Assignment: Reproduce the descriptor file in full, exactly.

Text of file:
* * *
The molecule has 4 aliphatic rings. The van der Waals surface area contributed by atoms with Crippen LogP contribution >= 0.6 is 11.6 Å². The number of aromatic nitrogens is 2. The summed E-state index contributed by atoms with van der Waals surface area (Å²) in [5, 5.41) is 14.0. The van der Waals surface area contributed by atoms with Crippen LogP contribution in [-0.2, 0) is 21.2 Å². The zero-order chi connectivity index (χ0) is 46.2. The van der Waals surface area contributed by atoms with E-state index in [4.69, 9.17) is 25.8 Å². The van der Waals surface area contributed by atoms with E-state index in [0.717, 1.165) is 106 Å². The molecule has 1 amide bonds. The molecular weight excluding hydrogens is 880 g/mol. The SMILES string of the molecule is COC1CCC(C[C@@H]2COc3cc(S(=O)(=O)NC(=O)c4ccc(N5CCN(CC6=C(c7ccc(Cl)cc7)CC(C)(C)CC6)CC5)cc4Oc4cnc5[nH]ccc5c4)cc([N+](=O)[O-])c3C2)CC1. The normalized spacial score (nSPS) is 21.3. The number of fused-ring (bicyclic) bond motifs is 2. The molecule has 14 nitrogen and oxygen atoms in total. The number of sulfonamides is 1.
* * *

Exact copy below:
The molecule has 4 aliphatic rings. The van der Waals surface area contributed by atoms with Crippen LogP contribution >= 0.6 is 11.6 Å². The number of aromatic nitrogens is 2. The summed E-state index contributed by atoms with van der Waals surface area (Å²) in [5, 5.41) is 14.0. The van der Waals surface area contributed by atoms with Crippen LogP contribution in [-0.2, 0) is 21.2 Å². The zero-order chi connectivity index (χ0) is 46.2. The van der Waals surface area contributed by atoms with E-state index in [4.69, 9.17) is 25.8 Å². The van der Waals surface area contributed by atoms with E-state index in [0.717, 1.165) is 106 Å². The molecule has 1 amide bonds. The molecular weight excluding hydrogens is 880 g/mol. The SMILES string of the molecule is COC1CCC(C[C@@H]2COc3cc(S(=O)(=O)NC(=O)c4ccc(N5CCN(CC6=C(c7ccc(Cl)cc7)CC(C)(C)CC6)CC5)cc4Oc4cnc5[nH]ccc5c4)cc([N+](=O)[O-])c3C2)CC1. The normalized spacial score (nSPS) is 21.3. The number of fused-ring (bicyclic) bond motifs is 2. The molecule has 14 nitrogen and oxygen atoms in total. The number of sulfonamides is 1.